Dr. Martina Moore already knew quite a bit about being resilient before COVID-19 hit in early 2020. Her practice, along with thousands of other behavioral health organizations, therapists, and professional associations all had to quickly pivot to telehealth.
This fast switch meant having a special quality that therapists often talk about with their clients - resiliency. This was a quality that Dr. Moore came by the hard way. Her father was an alcoholic. And he had a behavioral health problem.
“I grew up with a father that was an alcoholic", Dr. Moore told Raymond Barrett, CEO and founder of the Telehealth Certification Institute (TCI). “He got sober when I was in high school - in my senior year. I walked that journey with him - of recovery. My father had what we call co-occurring disorders. He had behavioral health and substance use disorders. I saw him navigate through the process of recovery with not as many options as we have now. By the grace of God, he's still sober some 30 years later.”
Her father’s journey to recovery became a calling for Dr. Moore, who is the founder and CEO of Moore Counseling & Mediation Services, Inc. Her practice is based in Ohio. She is the president-elect of the International Association of Marriage and Family Counselors (IAMFC), which is a division of the American Counseling Association (ACA). Dr. Moore is also a faculty member and the substance abuse program coordinator for the Clinical Mental Health Counseling Program at John Carroll University.
“It really motivated me. My family did what was called a family intervention. My mother, our family physician, our pastor, and I, and my siblings did an intervention with my father. He went to treatment. I remember my mother having a suitcase packed at the door and they picked it up and carried him off. And he came back a sober man.”
“As a young girl navigating through that process with my family, I realized I had a calling and a vision to help other families. There were so many resources we didn't have then. So that was really what got me into the field, and really being involved on a systemic level with families and communities,” Dr. Moore said.
“Being a minority, I also realized that there weren't conversations taking place in my community about behavioral health disorders. I had to go outside of my community and then bring the awareness back there,” she added.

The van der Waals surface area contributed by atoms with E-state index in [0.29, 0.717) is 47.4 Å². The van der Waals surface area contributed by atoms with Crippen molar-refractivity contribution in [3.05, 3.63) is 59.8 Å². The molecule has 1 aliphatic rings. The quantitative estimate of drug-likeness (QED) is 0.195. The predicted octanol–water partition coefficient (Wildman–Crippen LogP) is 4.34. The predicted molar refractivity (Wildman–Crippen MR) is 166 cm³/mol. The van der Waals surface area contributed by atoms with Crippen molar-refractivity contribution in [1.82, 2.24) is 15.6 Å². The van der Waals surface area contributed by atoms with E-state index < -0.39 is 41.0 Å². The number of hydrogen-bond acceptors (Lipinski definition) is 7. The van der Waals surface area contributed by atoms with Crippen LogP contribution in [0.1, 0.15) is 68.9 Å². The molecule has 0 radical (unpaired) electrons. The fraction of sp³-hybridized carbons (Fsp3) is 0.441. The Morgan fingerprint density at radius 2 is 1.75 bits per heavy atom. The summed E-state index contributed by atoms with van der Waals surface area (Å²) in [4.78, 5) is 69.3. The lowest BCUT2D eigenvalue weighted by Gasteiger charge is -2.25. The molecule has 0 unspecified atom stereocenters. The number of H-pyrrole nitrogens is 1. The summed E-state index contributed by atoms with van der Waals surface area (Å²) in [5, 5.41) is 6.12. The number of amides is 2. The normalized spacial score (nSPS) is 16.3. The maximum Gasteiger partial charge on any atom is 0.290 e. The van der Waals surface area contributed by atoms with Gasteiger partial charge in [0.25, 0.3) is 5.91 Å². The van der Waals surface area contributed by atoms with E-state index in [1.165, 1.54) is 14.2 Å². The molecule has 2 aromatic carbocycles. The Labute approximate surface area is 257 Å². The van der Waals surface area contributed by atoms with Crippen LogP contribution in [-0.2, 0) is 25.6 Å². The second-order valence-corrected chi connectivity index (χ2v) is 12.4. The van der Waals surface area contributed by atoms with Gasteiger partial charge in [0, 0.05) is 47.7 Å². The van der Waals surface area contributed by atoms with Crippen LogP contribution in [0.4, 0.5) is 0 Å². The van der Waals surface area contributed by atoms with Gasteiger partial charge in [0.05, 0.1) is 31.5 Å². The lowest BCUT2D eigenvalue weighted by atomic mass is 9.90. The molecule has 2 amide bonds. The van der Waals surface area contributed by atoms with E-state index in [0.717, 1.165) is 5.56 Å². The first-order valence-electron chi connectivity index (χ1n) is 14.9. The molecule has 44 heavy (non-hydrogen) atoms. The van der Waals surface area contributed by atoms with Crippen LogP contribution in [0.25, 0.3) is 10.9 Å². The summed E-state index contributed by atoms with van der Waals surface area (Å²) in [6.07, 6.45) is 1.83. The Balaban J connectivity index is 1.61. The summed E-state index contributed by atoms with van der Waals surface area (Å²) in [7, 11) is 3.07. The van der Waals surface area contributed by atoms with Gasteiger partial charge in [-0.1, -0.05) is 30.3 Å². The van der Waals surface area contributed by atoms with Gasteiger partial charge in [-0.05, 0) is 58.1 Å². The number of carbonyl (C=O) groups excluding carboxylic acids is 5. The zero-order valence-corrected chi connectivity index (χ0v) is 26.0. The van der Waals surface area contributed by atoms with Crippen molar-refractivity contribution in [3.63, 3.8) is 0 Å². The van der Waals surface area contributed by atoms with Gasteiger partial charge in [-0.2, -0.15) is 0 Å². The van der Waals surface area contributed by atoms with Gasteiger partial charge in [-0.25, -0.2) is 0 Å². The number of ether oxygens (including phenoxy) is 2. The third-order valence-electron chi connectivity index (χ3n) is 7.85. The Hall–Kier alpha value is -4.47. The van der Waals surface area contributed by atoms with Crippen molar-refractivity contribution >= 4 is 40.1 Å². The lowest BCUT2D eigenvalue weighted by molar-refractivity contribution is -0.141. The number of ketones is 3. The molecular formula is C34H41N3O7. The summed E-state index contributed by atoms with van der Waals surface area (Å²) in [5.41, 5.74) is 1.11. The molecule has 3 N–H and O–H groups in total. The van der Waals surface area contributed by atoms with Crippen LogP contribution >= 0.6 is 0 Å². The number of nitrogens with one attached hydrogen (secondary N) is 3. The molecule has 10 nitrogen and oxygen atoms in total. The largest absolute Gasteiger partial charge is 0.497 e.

“I actually started in the church because, as African-Americans, the church is really our bedrock. But the church can also be harmful to us when we have behavioral health disorders. Many times, I found that our pastors were just uninformed and really tabooing and stigmatizing behavioral health and teaching us that the church had everything we needed. We didn't need medications, and we didn't need to talk to a counselor. All we had to do was show up and pray. I was one that really came against that belief. I really challenged my pastors.”
Dr. Moore is now married to a pastor - a pastor who is well-informed about behavioral health.
“One of the things that my husband and I did in our business was we started what's called a church assistance program,” Dr. Moore said. “It's much like an employee assistance plan (EAP) for organizations, but it's for churches. We started a program where members could come and receive services, and the churches would pay for them. We come alongside the pastors, and we provide support to their leadership as well as to their members - teaching them about behavioral health … and saying, “Yes, there is a place for the church, and there's a place for behavioral health, and we can come together to really treat people holistically.”
It takes courage to challenge your church’s pastors - and then to offer a program to help overcome taboos about mental health. Courage and resilience.
“One of the things I say often - those of us that work in this field - we are very resilient people. I consider myself very resilient. We bounce back,” Dr. Moore said.
Dr. Moore still remembers that Sunday in March of 2020 when Ohio Gov. Mike DeWine ® announced that the state was going into a mandatory shutdown.
“The first thing I thought about was that my clients were coming for treatment tomorrow, there's group tomorrow, there are individual sessions, the psychiatrist is booked. It started running through my head, ‘What are we going to do?’”